Mystery Hepatitis Disease Killing Children Might Be Linked To Dogs: CDC

The Centres for Disease Control (CDC) is investigating whether an acute hepatitis virus that has killed five children in the U.S. and sickened dozens of others could be linked to pet dogs.

Health officials in the U.S. have identified 109 cases of the mysterious hepatitis virus, which affects the liver. The cases, which are concentrated in pre-school children, occurred over the past seven months in 24 states and Puerto Rico.

Around 90 percent of the children were hospitalized and 14 percent needed liver transplants, CDC Deputy Director for Infectious Diseases Jay Butler, told a press conference Friday. All were previously healthy.

Similar cases have been reported outside the U.S. The World Health Organization (WHO) said that as of May 1 it had recorded 228 probable cases in 20 countries, the majority of which are in Europe and the U.S.

A possible link between the unusual number of acute pediatric hepatitis cases and dogs originated with a report Friday from the U.K. Health Security Agency.

The U.K. has reported 163 cases of acute hepatitis in children as of May 3. The agency report said that its leading hypothesis is that the outbreak is linked with adenovirus, a common virus that usually causes mild cold or flu symptoms.

But the report also said it was looking at exposure to other environmental factors, and noted that review of its questionnaires found that it found relatively high numbers of dog-owning families among cases, totalling around 70 percent of cases where data was available. It acknowledged, however, that pet dog ownership is common in the U.K.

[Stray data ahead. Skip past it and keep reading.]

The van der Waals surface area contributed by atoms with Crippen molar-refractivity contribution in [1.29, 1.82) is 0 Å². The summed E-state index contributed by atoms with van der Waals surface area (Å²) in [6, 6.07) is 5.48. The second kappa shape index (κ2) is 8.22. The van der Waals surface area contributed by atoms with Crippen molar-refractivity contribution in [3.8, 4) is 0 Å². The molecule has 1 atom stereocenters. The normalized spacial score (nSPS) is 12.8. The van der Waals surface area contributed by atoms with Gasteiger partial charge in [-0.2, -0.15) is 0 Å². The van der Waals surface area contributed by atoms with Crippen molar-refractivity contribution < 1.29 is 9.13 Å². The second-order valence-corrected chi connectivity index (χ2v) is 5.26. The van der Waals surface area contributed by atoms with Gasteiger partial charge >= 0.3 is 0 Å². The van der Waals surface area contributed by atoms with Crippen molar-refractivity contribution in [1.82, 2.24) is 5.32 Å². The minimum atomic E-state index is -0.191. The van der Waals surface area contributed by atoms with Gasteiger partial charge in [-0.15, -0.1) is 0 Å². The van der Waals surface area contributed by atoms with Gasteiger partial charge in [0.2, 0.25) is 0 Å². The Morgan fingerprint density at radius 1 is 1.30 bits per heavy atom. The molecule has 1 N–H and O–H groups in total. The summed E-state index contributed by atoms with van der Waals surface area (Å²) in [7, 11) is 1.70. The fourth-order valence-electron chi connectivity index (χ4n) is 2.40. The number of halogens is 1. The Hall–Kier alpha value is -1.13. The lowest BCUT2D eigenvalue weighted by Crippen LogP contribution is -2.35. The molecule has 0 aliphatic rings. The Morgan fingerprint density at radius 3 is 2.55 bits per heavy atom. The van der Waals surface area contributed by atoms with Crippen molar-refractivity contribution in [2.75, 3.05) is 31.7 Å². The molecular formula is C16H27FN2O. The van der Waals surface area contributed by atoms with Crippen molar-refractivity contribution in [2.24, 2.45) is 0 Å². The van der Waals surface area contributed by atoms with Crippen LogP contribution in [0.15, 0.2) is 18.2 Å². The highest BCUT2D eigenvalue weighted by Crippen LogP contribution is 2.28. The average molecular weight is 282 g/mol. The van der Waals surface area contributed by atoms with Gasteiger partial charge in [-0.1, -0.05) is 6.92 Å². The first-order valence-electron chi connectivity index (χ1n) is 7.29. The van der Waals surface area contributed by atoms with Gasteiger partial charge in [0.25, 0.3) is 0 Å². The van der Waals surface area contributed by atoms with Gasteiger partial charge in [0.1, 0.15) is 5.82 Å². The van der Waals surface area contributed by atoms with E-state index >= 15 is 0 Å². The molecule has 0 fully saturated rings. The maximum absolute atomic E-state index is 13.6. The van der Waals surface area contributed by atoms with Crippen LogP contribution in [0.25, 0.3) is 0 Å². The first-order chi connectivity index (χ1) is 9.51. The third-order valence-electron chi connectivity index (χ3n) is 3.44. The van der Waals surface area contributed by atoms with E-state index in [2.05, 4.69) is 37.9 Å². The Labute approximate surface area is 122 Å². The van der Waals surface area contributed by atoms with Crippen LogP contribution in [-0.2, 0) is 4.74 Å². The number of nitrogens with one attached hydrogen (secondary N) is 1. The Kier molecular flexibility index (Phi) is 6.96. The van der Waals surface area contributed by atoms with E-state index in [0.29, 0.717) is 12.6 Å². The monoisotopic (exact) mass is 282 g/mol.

More than half of the U.S. cases also tested positive for adenovirus, Butler said, adding that the CDC is continuing to investigate all possible contributing factors, including exposure to dogs.

"We really are casting a broad net and keeping an open mind in terms of whether the adenovirus data might reflect an innocent bystander or whether there might be co-factors that are making the adenovirus infections manifest in a way that hasn't been commonly seen before," he said.

The risk of hepatitis in children remains low, health officials say. The main symptoms of illness are vomiting, dark urine, light stools and jaundice, in which the skin or the whites of the eyes turn yellow.

There is no indication that the virus is connected to COVID-19 vaccinations, Butler said, adding that as the median age of the children affected is two years, most would not have been eligible for vaccinations, which have only been approved so far for children over five years of age.

"Covid-19 vaccination is not the cause of these illnesses, and we hope that this information helps clarify some of the speculation circulating online," he said.

dog family stock
Stock image showing a family and a dog. The CDC is investigating a potential link between pet dogs and the mystery hepatitis illness affecting children. Getty Images